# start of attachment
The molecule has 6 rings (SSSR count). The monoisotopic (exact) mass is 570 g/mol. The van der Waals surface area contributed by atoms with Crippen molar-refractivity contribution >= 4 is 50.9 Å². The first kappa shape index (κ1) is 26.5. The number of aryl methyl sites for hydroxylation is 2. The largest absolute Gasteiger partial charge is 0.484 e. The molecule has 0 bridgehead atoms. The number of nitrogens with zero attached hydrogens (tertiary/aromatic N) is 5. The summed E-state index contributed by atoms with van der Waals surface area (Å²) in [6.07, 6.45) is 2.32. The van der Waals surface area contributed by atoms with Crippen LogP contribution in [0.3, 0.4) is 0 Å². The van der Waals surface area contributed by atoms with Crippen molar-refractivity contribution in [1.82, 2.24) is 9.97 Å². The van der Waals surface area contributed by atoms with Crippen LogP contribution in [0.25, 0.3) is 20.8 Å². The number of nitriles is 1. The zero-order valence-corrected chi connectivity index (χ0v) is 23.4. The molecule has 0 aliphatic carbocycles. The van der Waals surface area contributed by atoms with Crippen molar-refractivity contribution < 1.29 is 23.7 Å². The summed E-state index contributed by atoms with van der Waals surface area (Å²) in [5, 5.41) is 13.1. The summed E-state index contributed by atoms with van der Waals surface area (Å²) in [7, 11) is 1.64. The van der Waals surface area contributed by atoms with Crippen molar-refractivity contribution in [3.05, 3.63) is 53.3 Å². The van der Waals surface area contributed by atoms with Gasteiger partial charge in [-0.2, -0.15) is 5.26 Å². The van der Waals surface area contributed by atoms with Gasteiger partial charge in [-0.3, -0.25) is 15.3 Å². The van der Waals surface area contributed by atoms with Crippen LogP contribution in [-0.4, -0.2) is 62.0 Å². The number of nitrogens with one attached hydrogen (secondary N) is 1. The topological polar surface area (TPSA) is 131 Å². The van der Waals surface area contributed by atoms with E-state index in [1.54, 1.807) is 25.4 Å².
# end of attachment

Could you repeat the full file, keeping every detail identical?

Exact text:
The molecule has 6 rings (SSSR count). The monoisotopic (exact) mass is 570 g/mol. The van der Waals surface area contributed by atoms with Crippen molar-refractivity contribution >= 4 is 50.9 Å². The first kappa shape index (κ1) is 26.5. The number of aryl methyl sites for hydroxylation is 2. The largest absolute Gasteiger partial charge is 0.484 e. The molecule has 0 bridgehead atoms. The number of nitrogens with zero attached hydrogens (tertiary/aromatic N) is 5. The summed E-state index contributed by atoms with van der Waals surface area (Å²) in [6.07, 6.45) is 2.32. The van der Waals surface area contributed by atoms with Crippen LogP contribution in [0.3, 0.4) is 0 Å². The van der Waals surface area contributed by atoms with Crippen molar-refractivity contribution in [1.82, 2.24) is 9.97 Å². The van der Waals surface area contributed by atoms with Crippen LogP contribution in [0.25, 0.3) is 20.8 Å². The number of nitriles is 1. The zero-order valence-corrected chi connectivity index (χ0v) is 23.4. The molecule has 0 aliphatic carbocycles. The van der Waals surface area contributed by atoms with Crippen molar-refractivity contribution < 1.29 is 23.7 Å². The summed E-state index contributed by atoms with van der Waals surface area (Å²) in [5, 5.41) is 13.1. The summed E-state index contributed by atoms with van der Waals surface area (Å²) in [7, 11) is 1.64. The van der Waals surface area contributed by atoms with Crippen molar-refractivity contribution in [3.05, 3.63) is 53.3 Å². The van der Waals surface area contributed by atoms with Gasteiger partial charge in [-0.2, -0.15) is 5.26 Å². The van der Waals surface area contributed by atoms with Gasteiger partial charge in [-0.3, -0.25) is 15.3 Å². The van der Waals surface area contributed by atoms with Crippen LogP contribution in [-0.4, -0.2) is 62.0 Å². The number of nitrogens with one attached hydrogen (secondary N) is 1. The topological polar surface area (TPSA) is 131 Å². The van der Waals surface area contributed by atoms with E-state index in [1.54, 1.807) is 25.4 Å².